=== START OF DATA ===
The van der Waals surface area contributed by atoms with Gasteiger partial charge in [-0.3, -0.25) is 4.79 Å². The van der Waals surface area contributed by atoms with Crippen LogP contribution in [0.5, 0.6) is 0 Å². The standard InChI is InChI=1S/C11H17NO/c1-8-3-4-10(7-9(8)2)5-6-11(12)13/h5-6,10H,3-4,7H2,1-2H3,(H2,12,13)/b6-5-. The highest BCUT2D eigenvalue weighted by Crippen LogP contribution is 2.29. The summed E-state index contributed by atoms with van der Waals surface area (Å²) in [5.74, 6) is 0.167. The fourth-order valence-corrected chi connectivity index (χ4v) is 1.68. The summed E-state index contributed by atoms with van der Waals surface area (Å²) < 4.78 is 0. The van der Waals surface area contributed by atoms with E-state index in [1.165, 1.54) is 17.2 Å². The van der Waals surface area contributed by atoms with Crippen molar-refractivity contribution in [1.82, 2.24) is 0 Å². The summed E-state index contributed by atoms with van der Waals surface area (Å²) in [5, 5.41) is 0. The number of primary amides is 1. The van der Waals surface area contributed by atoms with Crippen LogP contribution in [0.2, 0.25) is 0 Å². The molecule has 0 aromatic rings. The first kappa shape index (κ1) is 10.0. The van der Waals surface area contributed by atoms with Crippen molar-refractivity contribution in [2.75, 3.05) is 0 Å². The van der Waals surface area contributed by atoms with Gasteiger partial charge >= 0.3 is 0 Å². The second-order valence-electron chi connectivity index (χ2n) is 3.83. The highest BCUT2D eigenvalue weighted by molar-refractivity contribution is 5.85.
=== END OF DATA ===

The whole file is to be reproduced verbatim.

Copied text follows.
The van der Waals surface area contributed by atoms with Gasteiger partial charge in [-0.3, -0.25) is 4.79 Å². The van der Waals surface area contributed by atoms with Crippen LogP contribution in [0.5, 0.6) is 0 Å². The standard InChI is InChI=1S/C11H17NO/c1-8-3-4-10(7-9(8)2)5-6-11(12)13/h5-6,10H,3-4,7H2,1-2H3,(H2,12,13)/b6-5-. The highest BCUT2D eigenvalue weighted by Crippen LogP contribution is 2.29. The summed E-state index contributed by atoms with van der Waals surface area (Å²) in [5.74, 6) is 0.167. The fourth-order valence-corrected chi connectivity index (χ4v) is 1.68. The summed E-state index contributed by atoms with van der Waals surface area (Å²) < 4.78 is 0. The van der Waals surface area contributed by atoms with E-state index in [1.165, 1.54) is 17.2 Å². The van der Waals surface area contributed by atoms with Crippen molar-refractivity contribution in [1.82, 2.24) is 0 Å². The summed E-state index contributed by atoms with van der Waals surface area (Å²) in [5, 5.41) is 0. The number of primary amides is 1. The van der Waals surface area contributed by atoms with Crippen LogP contribution in [0.2, 0.25) is 0 Å². The molecule has 0 aromatic rings. The first kappa shape index (κ1) is 10.0. The van der Waals surface area contributed by atoms with Crippen molar-refractivity contribution in [2.75, 3.05) is 0 Å². The van der Waals surface area contributed by atoms with Gasteiger partial charge >= 0.3 is 0 Å². The second-order valence-electron chi connectivity index (χ2n) is 3.83. The highest BCUT2D eigenvalue weighted by molar-refractivity contribution is 5.85.